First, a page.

52 Post Traumatic Disorders: Not Automatic & More than PTSD Most adults and children recover without a lasting post-traumatic psychiatric disorder 10-20% develop depression or PTSD (often both) Alcohol/substance use disorders not prevalent Subclinical depression or substance use common

53 Posttraumatic Stress Disorder (PTSD) Recurrent Unwanted Memories Awake/Asleep or Biopsychological Distress to Reminders Avoidance of Internal/External Reminders, Emotional Numbing, Social Detachment, Amnesia Hyperarousal (Anxious, Irritable, Insomnia, Poor Concentration, Hypervigilant, Reactive) Significant psychosocial/healthcare impairment Duration 30+ days (may be delayed or chronic)

54 Patterns of Risk for PTSD Temporal Traumatic Shock + Acute Stress in first month Traumatic Grief + PTSD in subsequent months Individual Extent and Nature of Exposure or Loss Gender: Females > Males Sociocultural Children: Caregiver Contagion, older age Socioeconomic or Ethnocultural Adversity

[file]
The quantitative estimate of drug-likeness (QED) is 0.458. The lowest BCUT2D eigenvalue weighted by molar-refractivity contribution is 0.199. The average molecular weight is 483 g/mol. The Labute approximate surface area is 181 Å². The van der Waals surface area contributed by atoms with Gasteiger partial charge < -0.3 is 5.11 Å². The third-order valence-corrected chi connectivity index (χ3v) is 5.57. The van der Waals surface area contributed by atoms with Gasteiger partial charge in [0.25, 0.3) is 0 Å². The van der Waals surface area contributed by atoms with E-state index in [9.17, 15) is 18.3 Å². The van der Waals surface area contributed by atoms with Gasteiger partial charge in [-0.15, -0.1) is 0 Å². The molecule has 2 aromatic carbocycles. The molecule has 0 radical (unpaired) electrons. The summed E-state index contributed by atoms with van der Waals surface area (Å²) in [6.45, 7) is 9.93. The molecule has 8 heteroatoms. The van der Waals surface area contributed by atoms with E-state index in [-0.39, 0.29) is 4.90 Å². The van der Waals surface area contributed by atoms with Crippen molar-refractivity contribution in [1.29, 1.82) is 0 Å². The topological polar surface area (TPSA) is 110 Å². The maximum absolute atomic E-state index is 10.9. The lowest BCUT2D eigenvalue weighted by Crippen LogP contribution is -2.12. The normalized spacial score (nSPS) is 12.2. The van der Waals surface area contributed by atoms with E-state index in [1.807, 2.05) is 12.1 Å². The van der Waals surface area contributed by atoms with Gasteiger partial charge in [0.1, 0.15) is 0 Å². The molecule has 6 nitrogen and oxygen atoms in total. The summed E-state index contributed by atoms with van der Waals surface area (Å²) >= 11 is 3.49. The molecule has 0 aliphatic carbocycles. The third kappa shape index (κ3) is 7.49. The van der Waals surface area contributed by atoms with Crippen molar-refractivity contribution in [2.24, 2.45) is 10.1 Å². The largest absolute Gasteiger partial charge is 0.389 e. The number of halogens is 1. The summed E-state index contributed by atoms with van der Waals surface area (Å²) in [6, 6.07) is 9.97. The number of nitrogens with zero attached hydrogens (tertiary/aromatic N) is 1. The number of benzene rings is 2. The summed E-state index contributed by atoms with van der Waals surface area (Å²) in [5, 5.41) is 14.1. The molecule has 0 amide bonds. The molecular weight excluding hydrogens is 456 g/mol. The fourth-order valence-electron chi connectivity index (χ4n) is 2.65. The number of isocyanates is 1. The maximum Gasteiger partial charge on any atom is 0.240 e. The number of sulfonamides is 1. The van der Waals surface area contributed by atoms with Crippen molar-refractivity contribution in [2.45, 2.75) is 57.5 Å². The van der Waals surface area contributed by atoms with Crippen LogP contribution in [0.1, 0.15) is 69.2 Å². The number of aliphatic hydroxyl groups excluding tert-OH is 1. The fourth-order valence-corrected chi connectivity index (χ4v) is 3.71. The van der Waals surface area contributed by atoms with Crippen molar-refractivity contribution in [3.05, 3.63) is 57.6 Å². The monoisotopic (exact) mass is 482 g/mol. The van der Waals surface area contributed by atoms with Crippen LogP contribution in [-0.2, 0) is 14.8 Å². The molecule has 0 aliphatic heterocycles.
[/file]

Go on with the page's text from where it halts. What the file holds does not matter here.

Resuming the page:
55 Stress Activates The Body’s Alarm System Stress Activates The Body’s Alarm System Clear Memories Memory Like a Broken Puzzle Creating Solutions Making a Mess of Your Life -Work, Family, Friendships Feel Angry or Scared Feel Hopeless or Doomed Feel in Control Feel Helpless or Out of Control Feel Good About Yourself Feel Worthless, like a Failure Normal Stress = PTSD = Dealing with Problems Trying to Survive

56 Issues to be Assessed in the Treatment of Traumatic Sequelae of Disaster Differential diagnosis(es)? What is the individual’s developmental level? What was pre-event/premorbid functioning? What is it now? History of psychiatric disorders or problems? What are the current stressors/ or reminders? (loss, disruption, displacement, financial issues) What are current resources/resiliency factors? How are caregivers coping? Is there alcohol and drug use? Are there frequent episodes of anger and/or aggression? Are there symptoms present of depression, “disordered” bereavement (functioning impaired severely for at least two months after loss or no improvement in six months), PTSD, panic attacks?